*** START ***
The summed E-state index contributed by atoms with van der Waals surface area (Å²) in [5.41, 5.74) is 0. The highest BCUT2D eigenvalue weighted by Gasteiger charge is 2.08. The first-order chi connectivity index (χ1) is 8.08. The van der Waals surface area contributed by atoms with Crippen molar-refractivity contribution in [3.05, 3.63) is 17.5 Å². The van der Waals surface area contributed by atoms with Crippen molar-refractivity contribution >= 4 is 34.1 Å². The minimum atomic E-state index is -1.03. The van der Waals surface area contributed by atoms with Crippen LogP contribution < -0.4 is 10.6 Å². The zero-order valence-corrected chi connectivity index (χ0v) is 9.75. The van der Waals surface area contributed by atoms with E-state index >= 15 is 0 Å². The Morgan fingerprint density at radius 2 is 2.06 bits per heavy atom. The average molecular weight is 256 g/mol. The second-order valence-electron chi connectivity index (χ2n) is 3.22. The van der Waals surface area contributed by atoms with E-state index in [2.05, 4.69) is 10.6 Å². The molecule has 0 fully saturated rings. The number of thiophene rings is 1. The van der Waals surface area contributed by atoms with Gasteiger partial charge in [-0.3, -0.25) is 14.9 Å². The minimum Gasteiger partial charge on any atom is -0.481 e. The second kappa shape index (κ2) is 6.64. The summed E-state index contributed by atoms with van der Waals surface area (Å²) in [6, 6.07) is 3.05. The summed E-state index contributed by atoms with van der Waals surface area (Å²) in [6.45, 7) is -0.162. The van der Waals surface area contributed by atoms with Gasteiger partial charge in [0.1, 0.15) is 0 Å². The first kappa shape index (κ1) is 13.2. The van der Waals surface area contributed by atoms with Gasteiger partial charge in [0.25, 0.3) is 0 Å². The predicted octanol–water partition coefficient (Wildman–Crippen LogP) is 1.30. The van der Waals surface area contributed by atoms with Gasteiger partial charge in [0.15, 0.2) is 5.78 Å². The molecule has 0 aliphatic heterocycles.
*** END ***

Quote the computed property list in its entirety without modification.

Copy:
The summed E-state index contributed by atoms with van der Waals surface area (Å²) in [5.41, 5.74) is 0. The highest BCUT2D eigenvalue weighted by Gasteiger charge is 2.08. The first-order chi connectivity index (χ1) is 8.08. The van der Waals surface area contributed by atoms with Crippen molar-refractivity contribution in [3.05, 3.63) is 17.5 Å². The van der Waals surface area contributed by atoms with Crippen molar-refractivity contribution >= 4 is 34.1 Å². The minimum atomic E-state index is -1.03. The van der Waals surface area contributed by atoms with Crippen LogP contribution < -0.4 is 10.6 Å². The zero-order valence-corrected chi connectivity index (χ0v) is 9.75. The van der Waals surface area contributed by atoms with E-state index >= 15 is 0 Å². The Morgan fingerprint density at radius 2 is 2.06 bits per heavy atom. The average molecular weight is 256 g/mol. The second-order valence-electron chi connectivity index (χ2n) is 3.22. The van der Waals surface area contributed by atoms with E-state index in [2.05, 4.69) is 10.6 Å². The molecule has 0 fully saturated rings. The number of thiophene rings is 1. The van der Waals surface area contributed by atoms with Gasteiger partial charge in [-0.3, -0.25) is 14.9 Å². The minimum Gasteiger partial charge on any atom is -0.481 e. The second kappa shape index (κ2) is 6.64. The summed E-state index contributed by atoms with van der Waals surface area (Å²) in [6, 6.07) is 3.05. The summed E-state index contributed by atoms with van der Waals surface area (Å²) in [6.45, 7) is -0.162. The van der Waals surface area contributed by atoms with Gasteiger partial charge in [0.1, 0.15) is 0 Å². The first kappa shape index (κ1) is 13.2. The van der Waals surface area contributed by atoms with Gasteiger partial charge in [0.25, 0.3) is 0 Å². The predicted octanol–water partition coefficient (Wildman–Crippen LogP) is 1.30. The van der Waals surface area contributed by atoms with Gasteiger partial charge in [0.15, 0.2) is 5.78 Å². The molecule has 0 aliphatic heterocycles.